Lee County had the highest death toll – at 58 – and most of the victims were over the age of 70 and died from drowning. Many of those deaths are attributed to factors like a reliance on medical equipment that was not easily transported, having no friends or family to go to in an evacuate circumstance, not having enough money or no car to evacuate with, a lack of watching the news and, unfortunately, the fact that Ian couldn’t make up his mind where to come ashore until Wednesday. 

Other deaths were reported after the storm, but still because of Hurricane Ian. Electrocutions, falls while doing repair work, automobile accidents caused by hydroplaning, some suicides … the list goes on. Post-hurricane terrain is just as dangerous sometimes as it is during the storm.

Mandatory evacuation orders were put in place for Gasparilla Island at the same time they were for the rest of coastal Lee County – early in the morning on September 27. That was a day before Ian was expected to hit, but in many cases a day’s time isn’t enough. Charlotte County EOC administrators issued a mandatory evacuation for everyone in zone A (coastal) the afternoon prior, which included the northern tip of Gasparilla Island.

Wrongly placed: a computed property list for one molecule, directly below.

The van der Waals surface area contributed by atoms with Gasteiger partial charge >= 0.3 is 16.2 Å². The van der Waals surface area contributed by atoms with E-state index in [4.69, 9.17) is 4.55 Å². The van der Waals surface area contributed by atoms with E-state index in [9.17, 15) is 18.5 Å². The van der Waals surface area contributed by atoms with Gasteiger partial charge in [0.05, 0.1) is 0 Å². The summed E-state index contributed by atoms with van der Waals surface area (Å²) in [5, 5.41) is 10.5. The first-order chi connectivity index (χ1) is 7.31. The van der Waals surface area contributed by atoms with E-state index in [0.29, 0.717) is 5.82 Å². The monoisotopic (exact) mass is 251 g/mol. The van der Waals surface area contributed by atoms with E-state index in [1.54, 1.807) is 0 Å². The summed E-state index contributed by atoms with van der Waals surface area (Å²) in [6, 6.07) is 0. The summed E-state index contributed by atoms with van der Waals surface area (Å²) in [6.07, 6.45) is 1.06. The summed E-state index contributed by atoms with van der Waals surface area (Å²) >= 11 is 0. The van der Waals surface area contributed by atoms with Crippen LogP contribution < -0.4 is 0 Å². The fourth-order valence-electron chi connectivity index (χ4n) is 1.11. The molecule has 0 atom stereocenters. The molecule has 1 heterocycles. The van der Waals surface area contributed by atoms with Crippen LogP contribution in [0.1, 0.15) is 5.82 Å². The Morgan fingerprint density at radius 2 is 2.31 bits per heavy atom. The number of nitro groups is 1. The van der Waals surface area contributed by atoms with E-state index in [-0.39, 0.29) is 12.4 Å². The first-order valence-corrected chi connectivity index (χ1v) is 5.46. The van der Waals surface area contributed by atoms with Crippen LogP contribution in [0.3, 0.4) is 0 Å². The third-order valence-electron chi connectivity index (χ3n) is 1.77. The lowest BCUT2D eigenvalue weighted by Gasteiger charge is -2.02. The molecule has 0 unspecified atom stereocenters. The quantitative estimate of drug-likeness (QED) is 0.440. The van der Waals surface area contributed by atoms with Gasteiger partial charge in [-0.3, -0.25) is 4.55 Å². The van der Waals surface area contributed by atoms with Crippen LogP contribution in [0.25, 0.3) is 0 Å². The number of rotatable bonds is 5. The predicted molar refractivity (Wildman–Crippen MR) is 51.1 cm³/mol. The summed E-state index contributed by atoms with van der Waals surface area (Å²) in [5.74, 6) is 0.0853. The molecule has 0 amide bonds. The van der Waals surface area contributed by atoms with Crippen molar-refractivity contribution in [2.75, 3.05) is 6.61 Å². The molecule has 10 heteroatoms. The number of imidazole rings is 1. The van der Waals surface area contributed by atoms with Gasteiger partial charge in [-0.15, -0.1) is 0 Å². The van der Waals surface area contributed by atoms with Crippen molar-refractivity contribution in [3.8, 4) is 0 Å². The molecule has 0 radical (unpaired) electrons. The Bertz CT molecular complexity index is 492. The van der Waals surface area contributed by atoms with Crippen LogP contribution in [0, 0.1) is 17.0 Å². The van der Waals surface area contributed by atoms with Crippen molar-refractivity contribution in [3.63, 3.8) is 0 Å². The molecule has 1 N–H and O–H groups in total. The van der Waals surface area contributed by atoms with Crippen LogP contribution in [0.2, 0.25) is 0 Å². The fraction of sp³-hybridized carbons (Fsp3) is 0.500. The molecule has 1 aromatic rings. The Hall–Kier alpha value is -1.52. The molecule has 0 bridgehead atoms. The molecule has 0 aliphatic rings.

Research is far from done on this storm. Emergency Operations Center administrators and meteorologists are still collecting data to find out whether Ian was a Cat 4 or Cat 5. The death toll is still not complete; searchers have switched from search-and-rescue mode to search-and-recovery down south of us in the Fort Myers area. Property damage estimates are still to be tallied, but the path of the storm was so wide, there is little doubt it will be billions of dollars. After all, this storm was hundreds of miles wide and its effects were felt throughout a large portion of the state.

It will take many years for our island to look like it once did, and in some areas it never will. But we had no deaths, we had an excellent emergency response and neighbors came together to help one another. We have survived, we always will. Gasparilla Island has too much heart do anything but.